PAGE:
The conclusion of the study states: “An R rating for movie smoking could substantially reduce adolescent smoking by eliminating smoking from PG-13 movies.”

The Most Effective Anti-Smoking Ad Ever Conceived

June 22, 2012



Pure genius! Getting children to ask smokers for a light is a brilliant way to sell the anti-smoking message:

It has been labelled “heartbreaking” and one of the most effective anti-smoking advertisements ever.

The new public service announcement from Thailand shows two small children approaching adults who are smoking and asking them for a light.

Not one of the adults shown in the ad gives the children what they ask for.

Instead the adults — who have no idea they are being set up — begin giving the children earnest lectures on why smoking is so bad for them.

“If you smoke you die faster,” one man tells a little boy.

“Don’t you want to live and play?”

“When you smoke you suffer from lung cancer, emphysema and strokes,” another says.

The children then reveal their trump card, a brochure they hand the adults which reads: “You worry about me. But why not about yourself?”

The video, produced by the agency Ogilvy Thailand on behalf of the Thai Health Promotion Foundation, was uploaded to YouTube a week ago and has since gone viral, attracting more than 350,000 views.

The foundation has reported a 40 percent increase in the number of calls it has received about how to stop smoking.

Big Tobacco Funding Primary Schools

September 23, 2011

In today’s age, knowing what we know about the risks of smoking, how is it possible that tobacco companies have access to schools?  As important as it is to take into account cultural differences, China has no excuse in allowing tobacco companies to make their pitch to impressionable young children.  The cost of a quality education is not worth it if it comes with lung cancer, heart disease and emphysema.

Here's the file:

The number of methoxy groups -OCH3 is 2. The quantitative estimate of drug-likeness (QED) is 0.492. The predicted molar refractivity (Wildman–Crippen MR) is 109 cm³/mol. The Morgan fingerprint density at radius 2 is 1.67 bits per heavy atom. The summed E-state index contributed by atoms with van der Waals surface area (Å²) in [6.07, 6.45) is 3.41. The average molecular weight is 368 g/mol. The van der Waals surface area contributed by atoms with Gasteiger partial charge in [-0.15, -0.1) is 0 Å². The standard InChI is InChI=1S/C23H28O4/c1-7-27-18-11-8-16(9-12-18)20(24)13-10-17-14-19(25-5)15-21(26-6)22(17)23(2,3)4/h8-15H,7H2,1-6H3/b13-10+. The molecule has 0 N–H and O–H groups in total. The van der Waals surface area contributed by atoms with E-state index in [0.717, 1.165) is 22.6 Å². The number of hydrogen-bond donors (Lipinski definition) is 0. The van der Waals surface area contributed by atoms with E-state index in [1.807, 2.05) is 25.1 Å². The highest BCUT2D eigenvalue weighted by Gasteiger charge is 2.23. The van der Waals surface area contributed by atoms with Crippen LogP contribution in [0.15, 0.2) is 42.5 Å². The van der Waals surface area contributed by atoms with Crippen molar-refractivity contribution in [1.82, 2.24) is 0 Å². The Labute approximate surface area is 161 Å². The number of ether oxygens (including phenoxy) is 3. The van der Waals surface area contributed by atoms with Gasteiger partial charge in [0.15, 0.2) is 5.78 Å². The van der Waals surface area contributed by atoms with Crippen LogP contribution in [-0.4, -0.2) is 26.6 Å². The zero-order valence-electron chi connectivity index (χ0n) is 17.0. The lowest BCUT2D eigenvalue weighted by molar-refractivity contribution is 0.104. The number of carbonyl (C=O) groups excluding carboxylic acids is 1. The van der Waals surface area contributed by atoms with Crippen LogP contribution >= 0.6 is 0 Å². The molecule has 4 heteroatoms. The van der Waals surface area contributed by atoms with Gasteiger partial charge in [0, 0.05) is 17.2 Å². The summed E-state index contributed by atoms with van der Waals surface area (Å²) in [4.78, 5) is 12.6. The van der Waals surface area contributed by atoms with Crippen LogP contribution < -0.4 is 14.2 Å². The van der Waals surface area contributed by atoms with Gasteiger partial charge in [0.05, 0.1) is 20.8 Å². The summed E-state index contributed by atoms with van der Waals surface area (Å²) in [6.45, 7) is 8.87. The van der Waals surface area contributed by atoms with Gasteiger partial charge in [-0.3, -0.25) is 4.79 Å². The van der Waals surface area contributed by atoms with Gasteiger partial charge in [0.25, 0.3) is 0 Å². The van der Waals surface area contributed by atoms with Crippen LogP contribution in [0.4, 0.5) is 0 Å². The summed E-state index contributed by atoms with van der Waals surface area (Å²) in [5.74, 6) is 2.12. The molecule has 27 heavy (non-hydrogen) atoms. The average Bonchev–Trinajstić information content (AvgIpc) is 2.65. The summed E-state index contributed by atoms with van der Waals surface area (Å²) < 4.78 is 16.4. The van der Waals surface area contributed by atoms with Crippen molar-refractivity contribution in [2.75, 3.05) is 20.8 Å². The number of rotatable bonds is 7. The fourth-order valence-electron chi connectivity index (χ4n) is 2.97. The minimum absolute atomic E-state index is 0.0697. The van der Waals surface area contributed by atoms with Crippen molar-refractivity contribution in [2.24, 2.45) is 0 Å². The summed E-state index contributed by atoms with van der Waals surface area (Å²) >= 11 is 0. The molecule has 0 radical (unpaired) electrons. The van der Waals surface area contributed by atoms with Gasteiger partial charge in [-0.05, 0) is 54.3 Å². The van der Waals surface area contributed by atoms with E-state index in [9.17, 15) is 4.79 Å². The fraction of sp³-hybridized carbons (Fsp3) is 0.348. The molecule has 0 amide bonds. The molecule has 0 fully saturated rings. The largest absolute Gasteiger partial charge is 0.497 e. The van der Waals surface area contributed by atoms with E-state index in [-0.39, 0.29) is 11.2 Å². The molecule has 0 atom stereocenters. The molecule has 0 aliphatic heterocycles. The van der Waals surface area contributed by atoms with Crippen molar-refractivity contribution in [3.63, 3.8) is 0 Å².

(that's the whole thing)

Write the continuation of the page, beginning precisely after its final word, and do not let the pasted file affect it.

MORE than 100 primary schools in China are sponsored by tobacco companies in a move described by anti-smoking campaigners as hunting for the next generation of smokers.

The schools often have the names of Chinese cigarette brands, such as Zhongnanhai or Liqun, over their gates and in some cases have promotional slogans in the playground.

”Talent comes from hard work – Tobacco helps you become talented,” says one slogan, in foot-high gilt letters, on the front of the Sichuan Tobacco Hope Primary School.

Tobacco helps you become talented?  No China, tobacco helps you die well and truly before your time!
Unfortunately, the message is successfully getting through to China’s underage demographic:
There are 16 million smokers under the age of 15 in China, 6.3 per cent of the youth population, according to the Chinese government.

For a country that is reknown for its strict regulations, it is mistifying that there is no regulations prohibiting tobacco from parading their brands in schools.